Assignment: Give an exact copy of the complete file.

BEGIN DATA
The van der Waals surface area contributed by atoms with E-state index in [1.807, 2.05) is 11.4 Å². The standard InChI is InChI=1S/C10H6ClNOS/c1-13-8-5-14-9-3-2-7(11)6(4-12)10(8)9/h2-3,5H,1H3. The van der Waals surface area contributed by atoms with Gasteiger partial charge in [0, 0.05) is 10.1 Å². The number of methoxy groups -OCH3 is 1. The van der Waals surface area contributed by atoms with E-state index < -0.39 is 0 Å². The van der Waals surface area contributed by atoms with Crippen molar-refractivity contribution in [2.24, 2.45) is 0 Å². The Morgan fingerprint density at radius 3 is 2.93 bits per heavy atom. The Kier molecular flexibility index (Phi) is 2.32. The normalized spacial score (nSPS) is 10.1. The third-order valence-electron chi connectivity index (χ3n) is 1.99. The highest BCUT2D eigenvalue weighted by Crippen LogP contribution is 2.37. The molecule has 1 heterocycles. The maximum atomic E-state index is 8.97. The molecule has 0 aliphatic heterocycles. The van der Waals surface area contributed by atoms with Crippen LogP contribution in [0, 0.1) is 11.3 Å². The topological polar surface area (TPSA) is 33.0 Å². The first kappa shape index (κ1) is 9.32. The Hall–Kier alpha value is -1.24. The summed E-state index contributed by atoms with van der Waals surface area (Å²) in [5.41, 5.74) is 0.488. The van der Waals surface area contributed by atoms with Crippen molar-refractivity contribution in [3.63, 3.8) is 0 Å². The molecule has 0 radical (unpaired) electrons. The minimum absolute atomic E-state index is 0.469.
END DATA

The van der Waals surface area contributed by atoms with E-state index in [1.807, 2.05) is 11.4 Å². The standard InChI is InChI=1S/C10H6ClNOS/c1-13-8-5-14-9-3-2-7(11)6(4-12)10(8)9/h2-3,5H,1H3. The van der Waals surface area contributed by atoms with Gasteiger partial charge in [0, 0.05) is 10.1 Å². The number of methoxy groups -OCH3 is 1. The van der Waals surface area contributed by atoms with E-state index < -0.39 is 0 Å². The van der Waals surface area contributed by atoms with Crippen molar-refractivity contribution in [2.24, 2.45) is 0 Å². The Morgan fingerprint density at radius 3 is 2.93 bits per heavy atom. The Kier molecular flexibility index (Phi) is 2.32. The normalized spacial score (nSPS) is 10.1. The third-order valence-electron chi connectivity index (χ3n) is 1.99. The highest BCUT2D eigenvalue weighted by Crippen LogP contribution is 2.37. The molecule has 1 heterocycles. The maximum atomic E-state index is 8.97. The molecule has 0 aliphatic heterocycles. The van der Waals surface area contributed by atoms with Crippen LogP contribution in [0, 0.1) is 11.3 Å². The topological polar surface area (TPSA) is 33.0 Å². The first kappa shape index (κ1) is 9.32. The Hall–Kier alpha value is -1.24. The summed E-state index contributed by atoms with van der Waals surface area (Å²) in [5.41, 5.74) is 0.488. The van der Waals surface area contributed by atoms with Crippen molar-refractivity contribution in [3.63, 3.8) is 0 Å². The molecule has 0 radical (unpaired) electrons. The minimum absolute atomic E-state index is 0.469.